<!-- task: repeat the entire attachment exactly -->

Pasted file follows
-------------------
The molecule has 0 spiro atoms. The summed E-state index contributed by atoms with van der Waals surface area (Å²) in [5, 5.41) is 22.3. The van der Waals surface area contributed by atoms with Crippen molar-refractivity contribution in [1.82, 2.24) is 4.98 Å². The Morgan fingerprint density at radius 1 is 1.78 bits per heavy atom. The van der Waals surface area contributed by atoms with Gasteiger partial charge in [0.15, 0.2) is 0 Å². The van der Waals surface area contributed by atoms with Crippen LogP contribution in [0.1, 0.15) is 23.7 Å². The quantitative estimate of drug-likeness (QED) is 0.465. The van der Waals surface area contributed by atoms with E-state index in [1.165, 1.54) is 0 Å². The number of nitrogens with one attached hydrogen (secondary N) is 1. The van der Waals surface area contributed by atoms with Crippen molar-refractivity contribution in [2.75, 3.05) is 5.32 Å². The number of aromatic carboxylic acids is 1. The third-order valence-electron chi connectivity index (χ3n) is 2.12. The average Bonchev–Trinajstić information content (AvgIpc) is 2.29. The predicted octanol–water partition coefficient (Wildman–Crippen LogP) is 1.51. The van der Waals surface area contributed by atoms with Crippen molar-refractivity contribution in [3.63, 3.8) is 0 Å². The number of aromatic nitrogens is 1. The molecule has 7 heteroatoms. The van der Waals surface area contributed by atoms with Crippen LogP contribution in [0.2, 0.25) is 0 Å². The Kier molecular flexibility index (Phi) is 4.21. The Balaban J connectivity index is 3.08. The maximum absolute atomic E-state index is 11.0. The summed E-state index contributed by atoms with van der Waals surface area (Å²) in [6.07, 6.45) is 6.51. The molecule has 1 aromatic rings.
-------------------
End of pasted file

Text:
The molecule has 0 spiro atoms. The summed E-state index contributed by atoms with van der Waals surface area (Å²) in [5, 5.41) is 22.3. The van der Waals surface area contributed by atoms with Crippen molar-refractivity contribution in [1.82, 2.24) is 4.98 Å². The Morgan fingerprint density at radius 1 is 1.78 bits per heavy atom. The van der Waals surface area contributed by atoms with Gasteiger partial charge in [0.15, 0.2) is 0 Å². The van der Waals surface area contributed by atoms with Crippen LogP contribution in [0.1, 0.15) is 23.7 Å². The quantitative estimate of drug-likeness (QED) is 0.465. The van der Waals surface area contributed by atoms with E-state index in [1.165, 1.54) is 0 Å². The number of nitrogens with one attached hydrogen (secondary N) is 1. The van der Waals surface area contributed by atoms with Crippen molar-refractivity contribution in [2.75, 3.05) is 5.32 Å². The number of aromatic carboxylic acids is 1. The third-order valence-electron chi connectivity index (χ3n) is 2.12. The average Bonchev–Trinajstić information content (AvgIpc) is 2.29. The predicted octanol–water partition coefficient (Wildman–Crippen LogP) is 1.51. The van der Waals surface area contributed by atoms with Crippen molar-refractivity contribution in [3.63, 3.8) is 0 Å². The number of aromatic nitrogens is 1. The molecule has 7 heteroatoms. The van der Waals surface area contributed by atoms with Crippen LogP contribution in [0.2, 0.25) is 0 Å². The Kier molecular flexibility index (Phi) is 4.21. The Balaban J connectivity index is 3.08. The maximum absolute atomic E-state index is 11.0. The summed E-state index contributed by atoms with van der Waals surface area (Å²) in [6.07, 6.45) is 6.51. The molecule has 1 aromatic rings.